Fimian (1982) also explained that frequency with which stressful incidents occur and the strength of their occurrence varies from teacher to teacher. A multitude of factors including situational demand, appraisal to that situation, etc. , cause the stress. The factors describe in teacher stress model (Fimian, 1984) are: time management, work related stressors, professional distress, discipline and motivation, professional investment, emotional manifestations, fatigue manifestations, cardiovascular manifestations, gastronomical manifestations, and behavioral manifestations.

Time management refers to the problems in managing time demands and difficulties faced by teacher to manage it. It has consistently been identified as a major source of stress in numerous studies (e. g. , Dewe, 1986; Laughlin, 1984). It refers to the general level of demands made on teachers within very short period of time and teachers find it difficult to manage. Work related stressors refer to work overload and time pressures, e. g. , too much work to do, fast pace of work, big class size, etc.

Indeed, the variety of demand made on a teacher in a typical school day, often with tight dead lies attached to them; make this aspect of teaching a major area of stress (Austin, 1981; Sutherland & Cooper, 1991). Professional distress is comprised of those sources related to some professional variables as lack of progress and promotion opportunities, inadequate salary, lack of recognition, etc. many studies have explained poor working conditions in the sense of prestige, salary, and respect for their salary, lack of recognition, etc. many studies have explained poor working onditions in the sense of prestige for their status and opportunities for progress (Eskridge, 1982; Wanberg, 1984). Discipline and motivation has been the main sources of stress in emerged in many studies, and their lack of motivation have been identified as major source of stress (e. g. , Laughlin, 1984; Payne & Furnham, 1987).

Indiscipline as a source of stress has also been discussed in many studies (e. g. , Dunham, 1984; Galloway et. al. , 1982; Laslett & Smith, 1984). The next factor, professional investment refers to lack of control over decisions, lack of improvement opportunities, etc. hese sources of stress have also been discussed in many studies. War (1992) describes low job discretion as the most important single characteristics in terms of causing stress at work. Karasek (1979) hypothesized that high job demands were not necessarily harmful in themselves but when accompanied by low decision latitude would result in psychological strain. Based on this concept, Karasek and Theorell (1990) developed demand control theory of work stress. According to teacher stess model (Fimian, 1984), stress in teachers have been found to have a variety of manifestations.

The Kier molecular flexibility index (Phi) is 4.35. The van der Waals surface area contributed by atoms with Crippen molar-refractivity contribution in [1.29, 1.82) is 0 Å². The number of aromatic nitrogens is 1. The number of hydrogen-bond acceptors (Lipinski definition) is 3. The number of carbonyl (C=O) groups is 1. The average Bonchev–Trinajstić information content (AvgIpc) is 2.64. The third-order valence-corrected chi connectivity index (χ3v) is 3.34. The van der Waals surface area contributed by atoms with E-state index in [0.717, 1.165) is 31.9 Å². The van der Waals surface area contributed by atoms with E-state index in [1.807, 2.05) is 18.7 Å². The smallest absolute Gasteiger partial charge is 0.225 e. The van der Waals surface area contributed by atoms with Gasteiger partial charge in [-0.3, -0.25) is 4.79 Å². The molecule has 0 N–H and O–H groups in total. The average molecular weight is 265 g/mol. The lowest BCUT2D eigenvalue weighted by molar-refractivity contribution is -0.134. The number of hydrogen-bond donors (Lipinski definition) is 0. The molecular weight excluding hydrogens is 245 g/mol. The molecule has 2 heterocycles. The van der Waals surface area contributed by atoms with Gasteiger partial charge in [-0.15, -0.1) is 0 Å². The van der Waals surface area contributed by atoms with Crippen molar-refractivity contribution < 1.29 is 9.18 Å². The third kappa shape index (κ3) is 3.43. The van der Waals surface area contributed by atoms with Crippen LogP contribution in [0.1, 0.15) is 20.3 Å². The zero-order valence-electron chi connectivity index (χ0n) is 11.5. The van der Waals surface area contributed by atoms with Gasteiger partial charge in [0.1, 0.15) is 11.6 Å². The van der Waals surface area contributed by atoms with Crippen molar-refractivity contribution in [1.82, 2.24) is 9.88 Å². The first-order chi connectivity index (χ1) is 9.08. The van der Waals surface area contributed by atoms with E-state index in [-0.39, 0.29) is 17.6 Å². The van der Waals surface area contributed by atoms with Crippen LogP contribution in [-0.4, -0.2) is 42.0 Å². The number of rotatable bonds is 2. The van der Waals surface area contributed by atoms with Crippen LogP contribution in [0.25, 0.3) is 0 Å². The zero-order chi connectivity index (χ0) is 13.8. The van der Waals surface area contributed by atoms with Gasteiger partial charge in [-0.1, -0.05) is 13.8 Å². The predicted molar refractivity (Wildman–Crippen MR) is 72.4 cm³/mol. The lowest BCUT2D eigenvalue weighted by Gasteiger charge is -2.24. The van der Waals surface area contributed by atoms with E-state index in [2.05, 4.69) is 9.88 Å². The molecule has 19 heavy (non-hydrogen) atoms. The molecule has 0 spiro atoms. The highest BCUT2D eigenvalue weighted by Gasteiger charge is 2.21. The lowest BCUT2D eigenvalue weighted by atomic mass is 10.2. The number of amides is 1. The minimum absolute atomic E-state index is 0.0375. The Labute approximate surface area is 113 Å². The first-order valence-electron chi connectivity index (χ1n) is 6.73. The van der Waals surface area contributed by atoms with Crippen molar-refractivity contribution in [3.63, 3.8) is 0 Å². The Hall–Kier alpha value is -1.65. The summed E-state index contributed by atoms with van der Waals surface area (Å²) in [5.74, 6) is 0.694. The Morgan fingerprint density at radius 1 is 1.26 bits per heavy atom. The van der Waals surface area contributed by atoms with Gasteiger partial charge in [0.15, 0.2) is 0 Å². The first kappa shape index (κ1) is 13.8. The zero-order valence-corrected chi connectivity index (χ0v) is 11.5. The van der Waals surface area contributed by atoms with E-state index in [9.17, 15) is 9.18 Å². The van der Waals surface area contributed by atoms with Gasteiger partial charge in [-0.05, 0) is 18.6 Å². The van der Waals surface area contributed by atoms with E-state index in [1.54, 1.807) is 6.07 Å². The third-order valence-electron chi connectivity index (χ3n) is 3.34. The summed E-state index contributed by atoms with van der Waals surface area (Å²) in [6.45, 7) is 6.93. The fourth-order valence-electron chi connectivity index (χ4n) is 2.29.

These manifestations can be at emotional, physical and behavioral levels. These manifestations are: emotional manifestations, i. e. , feelings of insecurity vulnerable, unable to cope, depressed, anxious; fatigue manifestations, i. e. , sleeping more than usual, becoming fatigued in a very short time, physical exhaustion, physical weakness procrastinating; cardiovascular manifestations i. e. , increased blood pressure, heart pondering or racing, rapid and/or shallow breath; gastronomical manifestations i. e. , stomach pain of extended duration, stomach cramps, stomach acid; behavioral manifestations, i. . , using over the counter drugs, using perception drugs, using alcohol, calling in sick. Many studies have been investigated the association between the various sources of occupational stress and the resulting manifestations of stress i. e. , psychological, physiological and behavioral. The long term effects of these stressors have also been documented (Cooper & Payne, 1988; Milstein & Golaszewski, 1985). Individuals, who are unable to cope effectively with environmental demands that they perceive to be threatening, soon begin to show distress through manifestations of stress.

Fimian and Santro (1981) claim than emotional manifestations are often precursors for behavioral and physiological manifestations. The Psychological Model by Cox and MacKay who redefined stress as a psychological phenomena based on General Adaptation Syndrome model by Selye will also be use as a guide to determine the relationship of job stress to job performance. Stress is “a perceptual phenomenon arising from a comparison between the demand on the person and his ability to cope. An imbalance, gives rise to the experience of stress and to the stress response” (Cox & MacKay, 1976).

Figure 1 According to this model, demands placed on an individual result in an increase in performance. There is a point however where optimal performance is reached, and further demands will act to decrease an individual’s performance. This relationship is sometimes illustrated by the human performance curve (shown in Figure 1). According to Selye (1956), the changes we feel upset about (distress) cause much more biological damage than changes we feel good about (eustress). Selye understood that “how you take it” determines, ultimately, whether you can adapt successfully to change.